2016 and beyond: Mobility to the edge


By Carsten Brinkschulte, CEO at Core Network Dynamics

NFV/SDN, the hype subsides

Following all the hype in 2015 surrounding network function virtualisation (NFV) and software defined networks (SDN), I believe that 2016 will be the year disillusionment sets in. Carriers will be slow to adopt NFV and SDN, despite the promises it brings of cost savings, improved flexibility and innovation, because it will prove to be too costly to replace the existing core network. This phase of disillusionment will be followed by a realization phase, which will in the end be bigger than the original hype.

NFV and SDN will not sweep out the core networks that have been built over the past 10 years but will start at the edge of the network, gradually working towards the central networks and eventually replacing the current, inflexible hardware infrastructure with (pure and) flexible software cores that will run on standard commodity hardware.

 Mobility moves to the edge

The first significant deployments of NFV and SDN will take place at the edge of the network, near or even at the base station. Decentralised core networks will run the evolved packet core (EPC) and other network elements, complementing and adding to the existing core networks.

The advantages of this mobile edge computing (MEC) approach include: a reduction in backhaul traffic as local traffic is kept local; reduced pressure on the centralised core because local internet breakouts and load distribution move to the edge; reduced network latency; and increased resilience.

The post-TETRA era

2016 will mark the start of the demise of TETRA as the de facto emergency services network. Some countries, including the UK, are already making headway with their planned new emergency services networks, based on LTE.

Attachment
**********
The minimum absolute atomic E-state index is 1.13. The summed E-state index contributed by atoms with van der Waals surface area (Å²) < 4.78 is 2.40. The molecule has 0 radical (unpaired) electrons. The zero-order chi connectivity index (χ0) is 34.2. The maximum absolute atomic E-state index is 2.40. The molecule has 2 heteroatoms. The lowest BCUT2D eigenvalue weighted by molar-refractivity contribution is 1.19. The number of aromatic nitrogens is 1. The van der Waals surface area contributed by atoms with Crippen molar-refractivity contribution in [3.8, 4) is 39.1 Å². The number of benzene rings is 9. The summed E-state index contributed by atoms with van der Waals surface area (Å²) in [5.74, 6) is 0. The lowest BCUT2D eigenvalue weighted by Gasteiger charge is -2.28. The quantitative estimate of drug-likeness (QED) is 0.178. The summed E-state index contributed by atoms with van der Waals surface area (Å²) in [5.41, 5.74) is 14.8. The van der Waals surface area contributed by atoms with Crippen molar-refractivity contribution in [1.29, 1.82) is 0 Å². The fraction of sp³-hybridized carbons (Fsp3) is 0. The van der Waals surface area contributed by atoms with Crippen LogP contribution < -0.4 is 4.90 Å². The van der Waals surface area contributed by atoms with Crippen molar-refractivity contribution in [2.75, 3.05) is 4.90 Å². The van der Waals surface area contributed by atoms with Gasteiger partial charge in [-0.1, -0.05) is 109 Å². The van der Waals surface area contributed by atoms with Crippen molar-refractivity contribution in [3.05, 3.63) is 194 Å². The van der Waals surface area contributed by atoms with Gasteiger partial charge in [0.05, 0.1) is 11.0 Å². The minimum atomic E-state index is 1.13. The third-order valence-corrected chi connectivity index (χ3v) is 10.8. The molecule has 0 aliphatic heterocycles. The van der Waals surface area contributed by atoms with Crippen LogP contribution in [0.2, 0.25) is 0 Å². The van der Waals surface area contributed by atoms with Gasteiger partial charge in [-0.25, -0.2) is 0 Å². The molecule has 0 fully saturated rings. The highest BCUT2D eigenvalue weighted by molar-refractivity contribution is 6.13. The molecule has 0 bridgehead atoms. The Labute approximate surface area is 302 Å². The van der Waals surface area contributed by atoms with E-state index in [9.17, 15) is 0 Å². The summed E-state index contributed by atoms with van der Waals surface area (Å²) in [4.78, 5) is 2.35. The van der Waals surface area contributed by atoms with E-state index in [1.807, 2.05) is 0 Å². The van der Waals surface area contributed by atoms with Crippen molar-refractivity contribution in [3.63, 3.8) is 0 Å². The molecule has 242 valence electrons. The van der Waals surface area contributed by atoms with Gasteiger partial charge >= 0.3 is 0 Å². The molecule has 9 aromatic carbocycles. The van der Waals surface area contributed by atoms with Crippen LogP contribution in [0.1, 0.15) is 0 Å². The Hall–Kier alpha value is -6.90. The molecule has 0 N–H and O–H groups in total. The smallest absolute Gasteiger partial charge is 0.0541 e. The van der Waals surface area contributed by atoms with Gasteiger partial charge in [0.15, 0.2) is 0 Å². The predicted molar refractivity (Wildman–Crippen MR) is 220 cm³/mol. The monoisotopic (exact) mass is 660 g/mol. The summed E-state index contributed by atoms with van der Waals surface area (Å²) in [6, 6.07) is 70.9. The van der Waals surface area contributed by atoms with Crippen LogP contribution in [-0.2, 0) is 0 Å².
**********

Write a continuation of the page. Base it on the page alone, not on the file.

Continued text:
These first replacements will follow the same centralised architecture used by today’s mobile network operators. But the challenge will be in ensuring full LTE coverage across every part of the land mass, including remote areas and not-spots in urban areas (eg, tube networks, office blocks and car parks).

One idea we’ll see gaining mindshare to resolve this critical communications issue is to complement the centralized approach with a truly mobile, decentralised, mobile network infrastructure. This would deliver on-demand network coverage by making some of the mobile network itself mobile.

This can be achieved by implementing the core network (the EPC) in software and running it on a small cell in a first responder’s vehicle or even in a rucksack. This model effectively turns every cell into a self-contained mobile network, provides increased resilience, and enables a significantly reduced deployment cost by radically reducing the number of static radio towers required to blanket the country.

MEC and IoT join forces

Perhaps this prediction is a little further out than 2016, but there will be a growing realisation during the next 12 months that taking the core network to the edge of the network[LL1]  in a distributed form is also the right approach for IoT applications.

The mobile industry needs to ensure its network architecture is up to the job of handling the massive increase in traffic volume that will come from adding billions of IoT endpoints. Moving to a distributed core network model, applying MEC and bringing the EPC close to – or even running it on – the base station, will allow mobile operators to scale successfully because traffic from all these endpoints can be sectioned off from the rest of the network and stay local.

Core Network Dynamics develops and markets OpenEPC, a complete mobile network infrastructure in software.


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